Poland is well on track to end a dispute with Brussels over legal changes, the leader of the country’s ruling conservatives has said.
Jarosław Kaczyński, head of Poland’s governing Law and Justice (PiS) party, said in a media interview that his country had an “80 percent” chance of reaching an agreement with Brussels over disputed judicial reforms.
This echoed an earlier statement by Prime Minister Mateusz Morawiecki, who told an online news service that the odds of Warsaw striking a deal with Brussels could be estimated at around “65 to 70 percent at the moment.”
“We are planning to make changes to the law as agreed with the European Commission,” Kaczyński told Gazeta Polska weekly in an interview that was published on Wednesday.
He added that such changes were “not easy,” but needed to be carried out “to bring the situation back to normal.”
Morawiecki told the wPolityce.pl website in late March that “there is a good chance of an agreement, of finding a compromise that would be acceptable to both sides.”
The European Commission in December took the unprecedented step of triggering Article 7 of the EU Treaty against Poland, stepping up pressure on Warsaw over controversial changes to the justice system by the country’s ruling conservatives.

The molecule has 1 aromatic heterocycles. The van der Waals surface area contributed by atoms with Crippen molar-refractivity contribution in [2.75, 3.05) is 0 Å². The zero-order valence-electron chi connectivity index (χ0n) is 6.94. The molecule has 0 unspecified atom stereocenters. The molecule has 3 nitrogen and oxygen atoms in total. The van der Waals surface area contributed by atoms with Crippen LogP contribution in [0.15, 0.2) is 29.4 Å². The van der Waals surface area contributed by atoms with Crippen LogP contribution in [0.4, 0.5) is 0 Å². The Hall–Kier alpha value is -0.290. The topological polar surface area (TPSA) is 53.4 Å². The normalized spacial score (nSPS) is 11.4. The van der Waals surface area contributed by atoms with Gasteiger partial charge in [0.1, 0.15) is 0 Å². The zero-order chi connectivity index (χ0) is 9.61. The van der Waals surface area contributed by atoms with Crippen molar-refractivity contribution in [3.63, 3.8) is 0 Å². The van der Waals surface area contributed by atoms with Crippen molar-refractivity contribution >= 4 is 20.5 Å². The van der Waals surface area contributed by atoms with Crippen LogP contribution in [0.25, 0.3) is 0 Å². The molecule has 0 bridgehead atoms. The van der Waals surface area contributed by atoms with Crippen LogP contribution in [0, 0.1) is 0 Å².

Poland’s Foreign Minister Jacek Czaputowicz said last month that Poland wanted Brussels to withdraw its Article 7 procedure against Warsaw.
He was speaking after the country’s ruling conservatives signalled they were ready to accommodate some of the EU executive’s recommendations over sweeping changes to the court system in Poland.
Poland’s ruling conservative Law and Justice party has come forward with a series of legislative initiatives to modify disputed laws regulating the work of the country’s common court system and the Supreme Court.
Under the legislation, the justice minister would no longer be able to dismiss court presidents and deputy presidents without consulting judges and the powerful National Council of the Judiciary.
In a further modification of existing regulations which politicians said was intended to accommodate the European Commission’s recommendations, the retirement age of male and female judges would be set at an equal level of 65 years of age.
And in yet another step designed to help reach an agreement with Brussels, the country’s ruling conservatives said they were ready to publish three Constitutional Tribunal judgments that the ruling party argues the top court issued in violation of the law in 2016.